EJB design: Spring/Hibernate vs. J2EE container and EJB
There is a lot of talk right now about using solutions like Spring/Hibernate rather than deploying on a J2EE server and using Session/Entity beans. While I understand the arguments against EJB (especially) and _for_ Spring/Hibernate, I'm wondering what the general critiques of Hibernate and (moreso) Spring are? Not so much from the perspective of defending EJB or anything, but are there areas in enterprise development where 'lightweight' frameworks fall short. For instance, how do they handle distributed data caches that must remain synchronized between app servers.
- Posted by: Donald Kittle
- Posted on: July 29 2004 13:28 EDT
- Good book... by Matthew Wilson on July 29 2004 15:05 EDT
- Spring/Hibernate vs. J2EE container and EJB by Jeff Genender on July 31 2004 11:17 EDT
Better, Faster, Lighter Java
By Bruce A. Tate, Justin Gehtland
Before accepting the rhetoric on Spring/Hibernate vs. EJB, I would attempt too look at what you are trying to do. If you are going to build a site that will require 24x7 uptime, take a very high hit load and transaction rate, I would take a second look at EJB for scalability purposes. When you start talking about "distributed data caches that must remain synchronized between app servers", clustering seems to be in your cards. Therefore, you are not going to get the performance nor manageability outside of what EJB offers...let the EJB haters whine...but that is a fact, not an opinion.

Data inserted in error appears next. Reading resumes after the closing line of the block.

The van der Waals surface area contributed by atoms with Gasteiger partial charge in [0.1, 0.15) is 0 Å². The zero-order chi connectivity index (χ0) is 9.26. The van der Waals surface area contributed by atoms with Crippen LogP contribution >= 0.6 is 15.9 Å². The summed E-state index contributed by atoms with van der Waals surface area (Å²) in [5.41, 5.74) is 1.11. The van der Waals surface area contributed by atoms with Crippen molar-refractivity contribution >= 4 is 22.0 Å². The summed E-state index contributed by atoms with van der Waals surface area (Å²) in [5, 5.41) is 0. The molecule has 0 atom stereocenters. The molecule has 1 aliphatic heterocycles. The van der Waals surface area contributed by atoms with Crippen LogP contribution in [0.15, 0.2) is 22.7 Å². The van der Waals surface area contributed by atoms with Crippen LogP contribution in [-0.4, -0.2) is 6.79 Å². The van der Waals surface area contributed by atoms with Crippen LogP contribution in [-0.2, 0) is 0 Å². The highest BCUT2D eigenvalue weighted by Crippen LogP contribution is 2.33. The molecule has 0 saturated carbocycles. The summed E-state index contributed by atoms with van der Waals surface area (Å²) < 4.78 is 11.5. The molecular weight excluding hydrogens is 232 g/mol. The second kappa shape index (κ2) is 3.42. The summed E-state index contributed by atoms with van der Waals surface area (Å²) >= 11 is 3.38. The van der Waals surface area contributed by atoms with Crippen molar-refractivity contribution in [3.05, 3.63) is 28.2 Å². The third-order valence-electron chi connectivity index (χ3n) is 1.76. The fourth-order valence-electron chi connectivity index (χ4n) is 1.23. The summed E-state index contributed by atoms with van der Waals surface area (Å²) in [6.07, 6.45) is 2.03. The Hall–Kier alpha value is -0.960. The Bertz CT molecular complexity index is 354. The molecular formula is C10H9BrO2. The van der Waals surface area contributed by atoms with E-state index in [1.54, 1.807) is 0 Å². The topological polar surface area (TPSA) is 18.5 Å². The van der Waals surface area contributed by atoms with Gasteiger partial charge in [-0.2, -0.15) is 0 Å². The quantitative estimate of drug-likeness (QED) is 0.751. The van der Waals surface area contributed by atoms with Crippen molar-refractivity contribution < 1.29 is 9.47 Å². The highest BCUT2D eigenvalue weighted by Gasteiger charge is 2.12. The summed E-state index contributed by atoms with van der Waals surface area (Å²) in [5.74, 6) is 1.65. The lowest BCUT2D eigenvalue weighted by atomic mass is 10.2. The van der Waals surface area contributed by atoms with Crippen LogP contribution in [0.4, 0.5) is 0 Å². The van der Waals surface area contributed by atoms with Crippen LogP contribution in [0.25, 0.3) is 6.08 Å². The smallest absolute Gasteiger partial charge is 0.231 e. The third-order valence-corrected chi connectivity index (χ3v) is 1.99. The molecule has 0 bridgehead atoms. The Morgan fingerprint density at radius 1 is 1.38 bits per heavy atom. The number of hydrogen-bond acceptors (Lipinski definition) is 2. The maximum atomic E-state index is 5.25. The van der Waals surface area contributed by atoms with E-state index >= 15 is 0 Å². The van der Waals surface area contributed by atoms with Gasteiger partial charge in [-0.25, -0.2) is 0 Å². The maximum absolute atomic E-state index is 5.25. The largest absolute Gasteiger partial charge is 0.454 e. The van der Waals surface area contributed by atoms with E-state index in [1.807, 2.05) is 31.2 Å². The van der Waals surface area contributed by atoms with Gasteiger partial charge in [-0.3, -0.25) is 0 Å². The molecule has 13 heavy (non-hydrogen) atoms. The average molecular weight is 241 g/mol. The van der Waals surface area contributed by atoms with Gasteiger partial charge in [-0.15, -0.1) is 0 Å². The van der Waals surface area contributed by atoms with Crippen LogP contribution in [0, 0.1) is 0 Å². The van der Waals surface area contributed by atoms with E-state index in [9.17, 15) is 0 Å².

If you are writing something smaller in size, then there are some advantages to going down the Spring/Hibernate route.
The right choice is going to depend on the scalability and uptime requirements of your system.
Before accepting the rhetoric on Spring/Hibernate vs. EJB, I would attempt too look at what you are trying to do. If you are going to build a site that will require 24x7 uptime, take a very high hit load and transaction rate, I would take a second look at EJB for scalability purposes.AFAIK the answer is not that obvious. You may cluster Tomcat (version 5
offers session replication). You may also cluster DBbs using open source
drivers (HA-JDBC, C-JDBC). It is quite easy to create a system without any
single-node-of-failure without EJB.
Ok Adam but doing this with tomcat is not a standard and you stay
dependent of that application server. With EJBs you can do that
in a vendor-independence way, right? ;)
Terracota can help very easily without any change in code to achieve high availability
I have only tried it to test if it works. Its easy to install, and it works.
But I have not yet tried it on real projects. But it is worth taking a look.
Project manager/ Business decision